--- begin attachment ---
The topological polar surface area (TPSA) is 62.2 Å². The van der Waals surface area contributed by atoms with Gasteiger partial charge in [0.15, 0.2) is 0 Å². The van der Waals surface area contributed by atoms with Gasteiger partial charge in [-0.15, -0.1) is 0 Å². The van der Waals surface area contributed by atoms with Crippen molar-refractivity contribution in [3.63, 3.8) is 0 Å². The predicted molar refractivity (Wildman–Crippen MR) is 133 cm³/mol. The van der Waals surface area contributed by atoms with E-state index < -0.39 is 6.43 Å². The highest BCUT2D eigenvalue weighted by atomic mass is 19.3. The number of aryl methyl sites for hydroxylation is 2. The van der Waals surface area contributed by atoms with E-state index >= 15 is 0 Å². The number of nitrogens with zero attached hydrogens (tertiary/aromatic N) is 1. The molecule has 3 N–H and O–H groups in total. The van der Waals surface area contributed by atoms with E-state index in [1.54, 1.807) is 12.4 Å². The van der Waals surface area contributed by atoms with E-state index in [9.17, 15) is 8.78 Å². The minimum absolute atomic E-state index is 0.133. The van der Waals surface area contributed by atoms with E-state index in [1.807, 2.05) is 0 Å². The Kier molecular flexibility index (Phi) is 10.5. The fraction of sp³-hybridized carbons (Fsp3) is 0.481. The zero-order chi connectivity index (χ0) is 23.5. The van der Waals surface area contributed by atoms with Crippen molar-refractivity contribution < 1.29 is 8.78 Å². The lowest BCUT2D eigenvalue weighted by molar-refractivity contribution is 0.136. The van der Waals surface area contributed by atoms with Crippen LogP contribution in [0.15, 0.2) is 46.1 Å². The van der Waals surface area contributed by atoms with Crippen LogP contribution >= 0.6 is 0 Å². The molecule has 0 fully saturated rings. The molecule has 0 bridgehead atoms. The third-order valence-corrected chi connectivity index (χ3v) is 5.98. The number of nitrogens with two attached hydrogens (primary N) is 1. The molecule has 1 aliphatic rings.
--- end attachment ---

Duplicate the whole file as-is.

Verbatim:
The topological polar surface area (TPSA) is 62.2 Å². The van der Waals surface area contributed by atoms with Gasteiger partial charge in [0.15, 0.2) is 0 Å². The van der Waals surface area contributed by atoms with Gasteiger partial charge in [-0.15, -0.1) is 0 Å². The van der Waals surface area contributed by atoms with Crippen molar-refractivity contribution in [3.63, 3.8) is 0 Å². The predicted molar refractivity (Wildman–Crippen MR) is 133 cm³/mol. The van der Waals surface area contributed by atoms with E-state index < -0.39 is 6.43 Å². The highest BCUT2D eigenvalue weighted by atomic mass is 19.3. The number of aryl methyl sites for hydroxylation is 2. The van der Waals surface area contributed by atoms with E-state index >= 15 is 0 Å². The number of nitrogens with zero attached hydrogens (tertiary/aromatic N) is 1. The molecule has 3 N–H and O–H groups in total. The van der Waals surface area contributed by atoms with E-state index in [1.54, 1.807) is 12.4 Å². The van der Waals surface area contributed by atoms with E-state index in [9.17, 15) is 8.78 Å². The minimum absolute atomic E-state index is 0.133. The van der Waals surface area contributed by atoms with E-state index in [1.807, 2.05) is 0 Å². The Kier molecular flexibility index (Phi) is 10.5. The fraction of sp³-hybridized carbons (Fsp3) is 0.481. The zero-order chi connectivity index (χ0) is 23.5. The van der Waals surface area contributed by atoms with Crippen molar-refractivity contribution < 1.29 is 8.78 Å². The lowest BCUT2D eigenvalue weighted by molar-refractivity contribution is 0.136. The van der Waals surface area contributed by atoms with Crippen LogP contribution in [0.15, 0.2) is 46.1 Å². The van der Waals surface area contributed by atoms with Crippen LogP contribution >= 0.6 is 0 Å². The molecule has 0 fully saturated rings. The molecule has 0 bridgehead atoms. The third-order valence-corrected chi connectivity index (χ3v) is 5.98. The number of nitrogens with two attached hydrogens (primary N) is 1. The molecule has 1 aliphatic rings.